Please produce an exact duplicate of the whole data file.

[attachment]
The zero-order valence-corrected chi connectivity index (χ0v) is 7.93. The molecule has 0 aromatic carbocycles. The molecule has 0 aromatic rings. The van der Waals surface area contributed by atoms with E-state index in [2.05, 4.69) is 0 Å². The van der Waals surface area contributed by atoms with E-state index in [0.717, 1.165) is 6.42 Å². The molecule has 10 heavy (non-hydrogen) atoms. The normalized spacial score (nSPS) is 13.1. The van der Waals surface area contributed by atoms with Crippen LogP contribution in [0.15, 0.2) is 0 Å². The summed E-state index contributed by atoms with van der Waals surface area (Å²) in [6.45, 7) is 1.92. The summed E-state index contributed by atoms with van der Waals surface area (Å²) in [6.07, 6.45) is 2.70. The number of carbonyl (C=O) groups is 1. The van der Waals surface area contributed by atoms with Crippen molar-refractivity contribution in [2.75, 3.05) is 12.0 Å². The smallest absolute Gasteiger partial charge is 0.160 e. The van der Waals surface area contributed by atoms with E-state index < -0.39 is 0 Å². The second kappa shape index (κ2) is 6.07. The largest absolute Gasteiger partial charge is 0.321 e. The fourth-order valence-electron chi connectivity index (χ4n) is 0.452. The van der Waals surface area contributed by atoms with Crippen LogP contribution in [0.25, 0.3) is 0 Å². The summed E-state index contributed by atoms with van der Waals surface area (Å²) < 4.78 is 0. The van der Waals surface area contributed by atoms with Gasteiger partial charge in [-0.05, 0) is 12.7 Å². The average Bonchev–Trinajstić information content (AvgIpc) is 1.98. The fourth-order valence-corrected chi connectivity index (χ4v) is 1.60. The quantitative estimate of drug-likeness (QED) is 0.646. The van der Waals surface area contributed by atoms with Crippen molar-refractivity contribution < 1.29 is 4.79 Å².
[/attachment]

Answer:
The zero-order valence-corrected chi connectivity index (χ0v) is 7.93. The molecule has 0 aromatic carbocycles. The molecule has 0 aromatic rings. The van der Waals surface area contributed by atoms with E-state index in [2.05, 4.69) is 0 Å². The van der Waals surface area contributed by atoms with E-state index in [0.717, 1.165) is 6.42 Å². The molecule has 10 heavy (non-hydrogen) atoms. The normalized spacial score (nSPS) is 13.1. The van der Waals surface area contributed by atoms with Crippen LogP contribution in [0.15, 0.2) is 0 Å². The summed E-state index contributed by atoms with van der Waals surface area (Å²) in [6.45, 7) is 1.92. The summed E-state index contributed by atoms with van der Waals surface area (Å²) in [6.07, 6.45) is 2.70. The number of carbonyl (C=O) groups is 1. The van der Waals surface area contributed by atoms with Crippen molar-refractivity contribution in [2.75, 3.05) is 12.0 Å². The smallest absolute Gasteiger partial charge is 0.160 e. The van der Waals surface area contributed by atoms with E-state index < -0.39 is 0 Å². The second kappa shape index (κ2) is 6.07. The largest absolute Gasteiger partial charge is 0.321 e. The fourth-order valence-electron chi connectivity index (χ4n) is 0.452. The van der Waals surface area contributed by atoms with Crippen LogP contribution in [0.25, 0.3) is 0 Å². The summed E-state index contributed by atoms with van der Waals surface area (Å²) < 4.78 is 0. The van der Waals surface area contributed by atoms with Gasteiger partial charge in [-0.05, 0) is 12.7 Å². The average Bonchev–Trinajstić information content (AvgIpc) is 1.98. The fourth-order valence-corrected chi connectivity index (χ4v) is 1.60. The quantitative estimate of drug-likeness (QED) is 0.646. The van der Waals surface area contributed by atoms with Crippen molar-refractivity contribution < 1.29 is 4.79 Å².